In May 2017, I walked into an exam room for the first time in over 34 years. I’d spent the previous two years as part of the G-dip Learning Community in Porthcawl. (G-dip is short for Union School of Theology’s Graduate Diploma programme.) Most of the group are a lot younger than I am. If working life is the spectrum, we’re at opposite ends. But we’re studying together, and for me, this has been a major plus. It has been such a privilege to be a part of their journey.
During the classroom discussion, I’ve found their youthful insight into the gospel so refreshing; their grasp and articulation of deep truth challenging; and the price they’re paying to put themselves in a position to better serve the One they obviously love, humbling.
What has enabled most of us to do the programme is that it’s a part-time course. During term time, our learning community, along with others across the world, spend a day a week together viewing lectures recorded for us. Mentors, who are generally local pastors, guide our discussion. Lectures are accompanied by additional reading material. The package aims to get us to degree level standard. This academic standard means the course is accredited. And obviously, accreditation means assessment.
Walking into that exam room was daunting. I have found the essays tough. But the assessment has turned out to be a most rewarding part. As the course is recorded, to prepare for the exams I just spent a couple of weeks repeating the course lectures and some highlighted reading — Systematic Theology last year and Old Testament this. It’s difficult to think of a more rewarding way to spend a fortnight. And the essays? Somehow, every single essay drew out powerful spiritual lessons for me and the titles were skilfully crafted to consolidate our learning. The reading associated with the preparation has given me more confidence to look deeply at issues in a way I wouldn’t have done without assessment.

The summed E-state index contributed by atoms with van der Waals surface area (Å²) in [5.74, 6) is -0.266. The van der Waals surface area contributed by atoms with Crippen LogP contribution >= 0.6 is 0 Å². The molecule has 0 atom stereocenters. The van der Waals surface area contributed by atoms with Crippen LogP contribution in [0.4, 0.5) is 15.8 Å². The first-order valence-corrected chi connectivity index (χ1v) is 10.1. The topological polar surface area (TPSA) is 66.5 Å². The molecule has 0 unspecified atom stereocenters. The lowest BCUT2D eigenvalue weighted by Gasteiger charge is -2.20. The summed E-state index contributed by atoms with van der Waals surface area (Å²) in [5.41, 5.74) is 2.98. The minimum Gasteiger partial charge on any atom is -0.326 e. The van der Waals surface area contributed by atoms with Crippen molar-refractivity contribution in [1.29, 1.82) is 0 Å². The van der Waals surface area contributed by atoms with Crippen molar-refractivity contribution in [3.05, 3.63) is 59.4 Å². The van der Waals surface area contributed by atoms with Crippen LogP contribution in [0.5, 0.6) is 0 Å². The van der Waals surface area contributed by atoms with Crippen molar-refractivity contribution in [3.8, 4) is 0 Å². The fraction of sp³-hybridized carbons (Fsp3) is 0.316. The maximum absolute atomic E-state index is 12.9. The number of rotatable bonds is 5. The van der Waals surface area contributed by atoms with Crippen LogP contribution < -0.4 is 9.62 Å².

Because the course is accessible, there’s a wide range of people studying. In my group are a church pastor, church planter and someone working abroad with refugees. I’m an elder and have been for some 13 years, and the study has played into this role in some surprising ways. God has used it both to uncover some deep-seated doubts. I discovered that after years of a professional career, I am actually deeply resistant to assessment. But the course has also given me the framework and confidence to go after my doubts. As an elder, I need to be able genuinely to pray with psalmist, ‘Search me, O God, and know my heart… And see if there be any grievous way in me’ (Ps. 139:23–24). It’s been helpful in other ways, too. In preparation for teaching, the intimacy of spending time with God and just the text has become a priority for me, before I dive into the range of interpretive aides available.
And, unlike the other choices I could have made – creating a show-room home and garden; rekindling an interest in my original degree subject (geography) by travel, or pursuing the benefits of being a ‘Fellow’ of my profession – my time on G-dip was an investment in the future.